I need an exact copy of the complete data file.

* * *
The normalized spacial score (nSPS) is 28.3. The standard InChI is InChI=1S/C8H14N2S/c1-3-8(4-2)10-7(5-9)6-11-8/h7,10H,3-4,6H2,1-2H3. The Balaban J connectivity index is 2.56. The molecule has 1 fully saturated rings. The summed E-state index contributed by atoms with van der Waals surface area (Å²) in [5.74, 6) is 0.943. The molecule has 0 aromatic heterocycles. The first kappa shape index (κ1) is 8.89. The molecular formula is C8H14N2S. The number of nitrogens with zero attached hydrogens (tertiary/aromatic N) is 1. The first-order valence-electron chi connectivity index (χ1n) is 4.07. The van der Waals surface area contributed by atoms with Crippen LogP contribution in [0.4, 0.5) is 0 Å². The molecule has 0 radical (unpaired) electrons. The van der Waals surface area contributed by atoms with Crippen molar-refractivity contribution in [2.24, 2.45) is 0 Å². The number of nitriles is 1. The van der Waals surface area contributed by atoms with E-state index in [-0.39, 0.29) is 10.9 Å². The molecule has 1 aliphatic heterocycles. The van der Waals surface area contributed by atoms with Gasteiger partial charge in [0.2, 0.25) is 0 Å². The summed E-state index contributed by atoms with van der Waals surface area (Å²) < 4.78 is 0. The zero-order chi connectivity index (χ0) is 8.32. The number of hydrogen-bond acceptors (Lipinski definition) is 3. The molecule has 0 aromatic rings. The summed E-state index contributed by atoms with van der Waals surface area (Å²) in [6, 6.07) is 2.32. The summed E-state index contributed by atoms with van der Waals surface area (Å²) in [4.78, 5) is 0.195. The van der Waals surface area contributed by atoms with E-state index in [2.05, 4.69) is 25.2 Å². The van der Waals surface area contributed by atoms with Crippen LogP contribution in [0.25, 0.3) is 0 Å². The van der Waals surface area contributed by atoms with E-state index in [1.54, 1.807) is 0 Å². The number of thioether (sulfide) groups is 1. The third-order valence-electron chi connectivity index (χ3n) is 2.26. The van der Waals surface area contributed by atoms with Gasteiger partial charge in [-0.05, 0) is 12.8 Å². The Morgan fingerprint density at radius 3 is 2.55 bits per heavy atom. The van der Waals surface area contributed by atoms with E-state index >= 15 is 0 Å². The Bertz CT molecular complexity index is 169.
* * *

The normalized spacial score (nSPS) is 28.3. The standard InChI is InChI=1S/C8H14N2S/c1-3-8(4-2)10-7(5-9)6-11-8/h7,10H,3-4,6H2,1-2H3. The Balaban J connectivity index is 2.56. The molecule has 1 fully saturated rings. The summed E-state index contributed by atoms with van der Waals surface area (Å²) in [5.74, 6) is 0.943. The molecule has 0 aromatic heterocycles. The first kappa shape index (κ1) is 8.89. The molecular formula is C8H14N2S. The number of nitrogens with zero attached hydrogens (tertiary/aromatic N) is 1. The first-order valence-electron chi connectivity index (χ1n) is 4.07. The van der Waals surface area contributed by atoms with Crippen LogP contribution in [0.4, 0.5) is 0 Å². The molecule has 0 radical (unpaired) electrons. The van der Waals surface area contributed by atoms with Crippen molar-refractivity contribution in [2.24, 2.45) is 0 Å². The number of nitriles is 1. The van der Waals surface area contributed by atoms with E-state index in [-0.39, 0.29) is 10.9 Å². The molecule has 1 aliphatic heterocycles. The van der Waals surface area contributed by atoms with Gasteiger partial charge in [0.2, 0.25) is 0 Å². The summed E-state index contributed by atoms with van der Waals surface area (Å²) < 4.78 is 0. The zero-order chi connectivity index (χ0) is 8.32. The number of hydrogen-bond acceptors (Lipinski definition) is 3. The molecule has 0 aromatic rings. The summed E-state index contributed by atoms with van der Waals surface area (Å²) in [6, 6.07) is 2.32. The summed E-state index contributed by atoms with van der Waals surface area (Å²) in [4.78, 5) is 0.195. The van der Waals surface area contributed by atoms with E-state index in [2.05, 4.69) is 25.2 Å². The van der Waals surface area contributed by atoms with Crippen LogP contribution in [0.25, 0.3) is 0 Å². The van der Waals surface area contributed by atoms with E-state index in [1.54, 1.807) is 0 Å². The number of thioether (sulfide) groups is 1. The third-order valence-electron chi connectivity index (χ3n) is 2.26. The van der Waals surface area contributed by atoms with Gasteiger partial charge in [-0.05, 0) is 12.8 Å². The Morgan fingerprint density at radius 3 is 2.55 bits per heavy atom. The van der Waals surface area contributed by atoms with E-state index >= 15 is 0 Å². The Bertz CT molecular complexity index is 169.